As consistent with Kozol's work, social problems find their way to impact the world of the modern individual. What makes his work in Amazing Grace so powerful is how he illuminates the force with which individuals in the modern setting cannot escape the impact of social problems. They are not distant realities that are bartered over by Democrats and Republicans. Rather, they are real, with pressing impacts on the lives of individuals.
Kozol's analysis examines the force of social problems upon the lives of individuals through the words of individual people. For example, community organizer Lee Stuart speaks to the reality that governs people's lives as a result of social problems that surround the individual:
I did not believe that we would ever come to this. A good society had been defined as one in which the segregation of the races was abhorrent. Even conservatives were saying this by 1968. Today, at least here in New York, this is no longer so. The notion of the ghetto as a 'sin' committed by society is not confronted. You will never see this word in the newspapers. The abolition of this sin is simply not on the agenda. I don't think we should accept this, but I also think the powers that be are stronger now than any counterforce that we can build.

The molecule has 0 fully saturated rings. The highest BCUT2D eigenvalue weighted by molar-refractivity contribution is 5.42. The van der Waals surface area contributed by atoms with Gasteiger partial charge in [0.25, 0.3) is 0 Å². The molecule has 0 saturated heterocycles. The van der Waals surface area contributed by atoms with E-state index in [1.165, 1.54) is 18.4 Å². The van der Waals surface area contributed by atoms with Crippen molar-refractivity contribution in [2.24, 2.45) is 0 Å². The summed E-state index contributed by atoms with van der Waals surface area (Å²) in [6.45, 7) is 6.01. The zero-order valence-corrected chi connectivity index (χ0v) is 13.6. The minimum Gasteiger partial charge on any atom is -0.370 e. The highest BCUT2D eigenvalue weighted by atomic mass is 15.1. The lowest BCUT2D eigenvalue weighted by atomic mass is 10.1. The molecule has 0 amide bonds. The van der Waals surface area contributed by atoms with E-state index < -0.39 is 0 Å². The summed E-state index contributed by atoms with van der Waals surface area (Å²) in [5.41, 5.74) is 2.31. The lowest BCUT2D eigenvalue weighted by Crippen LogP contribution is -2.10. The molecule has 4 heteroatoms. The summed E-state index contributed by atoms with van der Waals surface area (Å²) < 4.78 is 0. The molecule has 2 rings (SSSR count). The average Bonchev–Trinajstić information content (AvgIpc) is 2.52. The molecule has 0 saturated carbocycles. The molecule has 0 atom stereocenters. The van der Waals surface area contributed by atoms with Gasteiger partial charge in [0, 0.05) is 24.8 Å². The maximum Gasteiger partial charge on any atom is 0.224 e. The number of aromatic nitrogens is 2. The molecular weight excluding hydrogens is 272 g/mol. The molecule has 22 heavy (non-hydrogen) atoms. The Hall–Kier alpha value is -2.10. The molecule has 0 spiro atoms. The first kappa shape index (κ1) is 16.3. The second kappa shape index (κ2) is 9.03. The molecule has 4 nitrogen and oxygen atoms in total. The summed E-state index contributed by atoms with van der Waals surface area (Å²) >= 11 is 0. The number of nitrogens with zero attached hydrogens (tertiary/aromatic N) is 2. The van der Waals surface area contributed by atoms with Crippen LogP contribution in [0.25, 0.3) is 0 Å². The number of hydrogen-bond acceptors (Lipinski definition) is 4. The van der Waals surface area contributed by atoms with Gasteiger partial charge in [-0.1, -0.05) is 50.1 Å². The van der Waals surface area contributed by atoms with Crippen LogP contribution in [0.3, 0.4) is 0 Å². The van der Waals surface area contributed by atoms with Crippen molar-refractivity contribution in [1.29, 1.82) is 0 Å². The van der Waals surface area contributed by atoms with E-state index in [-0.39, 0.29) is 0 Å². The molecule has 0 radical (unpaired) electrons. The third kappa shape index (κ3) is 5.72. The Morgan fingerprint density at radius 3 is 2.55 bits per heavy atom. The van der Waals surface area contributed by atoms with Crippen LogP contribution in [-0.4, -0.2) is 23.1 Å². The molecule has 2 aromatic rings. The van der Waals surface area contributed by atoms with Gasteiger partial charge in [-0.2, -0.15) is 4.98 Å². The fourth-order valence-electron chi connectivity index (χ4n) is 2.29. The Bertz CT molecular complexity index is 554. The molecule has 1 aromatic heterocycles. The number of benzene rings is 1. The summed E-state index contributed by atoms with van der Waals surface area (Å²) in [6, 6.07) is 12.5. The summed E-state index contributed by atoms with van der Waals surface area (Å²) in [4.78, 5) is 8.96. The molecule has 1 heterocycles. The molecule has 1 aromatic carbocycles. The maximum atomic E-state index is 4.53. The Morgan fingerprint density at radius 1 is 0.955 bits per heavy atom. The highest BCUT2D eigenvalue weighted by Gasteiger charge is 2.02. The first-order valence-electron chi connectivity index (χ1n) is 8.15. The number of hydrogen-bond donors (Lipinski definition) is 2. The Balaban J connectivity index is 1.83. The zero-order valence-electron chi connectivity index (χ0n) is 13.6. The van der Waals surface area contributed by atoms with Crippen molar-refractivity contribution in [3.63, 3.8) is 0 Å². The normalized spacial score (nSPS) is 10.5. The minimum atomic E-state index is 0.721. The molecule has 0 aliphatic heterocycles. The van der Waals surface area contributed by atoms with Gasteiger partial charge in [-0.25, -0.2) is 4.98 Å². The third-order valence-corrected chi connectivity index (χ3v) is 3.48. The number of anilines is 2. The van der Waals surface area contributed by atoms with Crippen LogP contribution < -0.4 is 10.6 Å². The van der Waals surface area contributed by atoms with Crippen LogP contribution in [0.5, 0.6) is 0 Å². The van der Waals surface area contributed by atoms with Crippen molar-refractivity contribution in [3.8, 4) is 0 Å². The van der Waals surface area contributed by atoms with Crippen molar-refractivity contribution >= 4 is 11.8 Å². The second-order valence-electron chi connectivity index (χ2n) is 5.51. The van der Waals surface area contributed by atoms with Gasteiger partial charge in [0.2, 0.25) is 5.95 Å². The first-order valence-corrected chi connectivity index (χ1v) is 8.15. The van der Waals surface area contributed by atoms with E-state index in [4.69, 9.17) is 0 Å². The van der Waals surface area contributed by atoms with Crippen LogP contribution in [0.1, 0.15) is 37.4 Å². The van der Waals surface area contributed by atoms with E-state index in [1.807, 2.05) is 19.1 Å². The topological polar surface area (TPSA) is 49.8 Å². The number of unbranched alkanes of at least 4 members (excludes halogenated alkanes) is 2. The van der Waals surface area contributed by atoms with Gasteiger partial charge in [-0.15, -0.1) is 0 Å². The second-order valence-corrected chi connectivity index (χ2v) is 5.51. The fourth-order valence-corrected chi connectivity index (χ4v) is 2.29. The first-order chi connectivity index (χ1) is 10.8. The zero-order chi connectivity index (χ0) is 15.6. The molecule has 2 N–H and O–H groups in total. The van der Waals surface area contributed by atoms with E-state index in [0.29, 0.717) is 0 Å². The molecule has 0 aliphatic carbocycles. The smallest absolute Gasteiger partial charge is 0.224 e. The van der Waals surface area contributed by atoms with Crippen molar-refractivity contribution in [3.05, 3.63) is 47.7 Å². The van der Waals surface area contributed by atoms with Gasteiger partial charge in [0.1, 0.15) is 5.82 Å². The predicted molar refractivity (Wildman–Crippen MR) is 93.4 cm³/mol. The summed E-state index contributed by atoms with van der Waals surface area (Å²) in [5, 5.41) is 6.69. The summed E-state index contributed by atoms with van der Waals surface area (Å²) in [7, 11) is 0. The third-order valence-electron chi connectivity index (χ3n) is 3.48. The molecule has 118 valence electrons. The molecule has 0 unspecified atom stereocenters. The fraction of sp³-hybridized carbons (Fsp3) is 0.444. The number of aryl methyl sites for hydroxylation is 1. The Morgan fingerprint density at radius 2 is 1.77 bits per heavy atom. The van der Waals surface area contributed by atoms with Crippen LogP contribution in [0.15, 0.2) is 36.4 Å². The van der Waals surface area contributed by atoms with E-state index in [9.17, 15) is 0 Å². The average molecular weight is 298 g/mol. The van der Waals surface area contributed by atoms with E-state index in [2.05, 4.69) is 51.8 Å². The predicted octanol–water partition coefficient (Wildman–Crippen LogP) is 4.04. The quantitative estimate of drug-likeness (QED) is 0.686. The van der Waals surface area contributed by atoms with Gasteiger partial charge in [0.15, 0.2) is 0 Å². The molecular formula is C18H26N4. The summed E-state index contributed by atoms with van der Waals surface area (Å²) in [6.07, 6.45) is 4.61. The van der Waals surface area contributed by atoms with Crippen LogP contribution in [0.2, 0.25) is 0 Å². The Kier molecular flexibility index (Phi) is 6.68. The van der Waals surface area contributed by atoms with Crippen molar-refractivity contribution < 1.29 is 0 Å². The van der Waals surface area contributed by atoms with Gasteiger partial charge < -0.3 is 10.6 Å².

Stuart speaks about how a police academy "may or may not be built right now" because of political disputes. In such sentiments, it becomes clear that social problems impact the lives of individuals. Kozol shows how human beings cannot escape the reality of social problems. It is for this reason that social problems such as discrimination, economic disempowerment, and a lack of voice have real faces and definable experiences for individuals in the modern setting. Through being able to illuminate social problems through the prism of human experience, Kozol forces the reader to understand that this predicament is not theoretical as much as it tangible with real and definable features.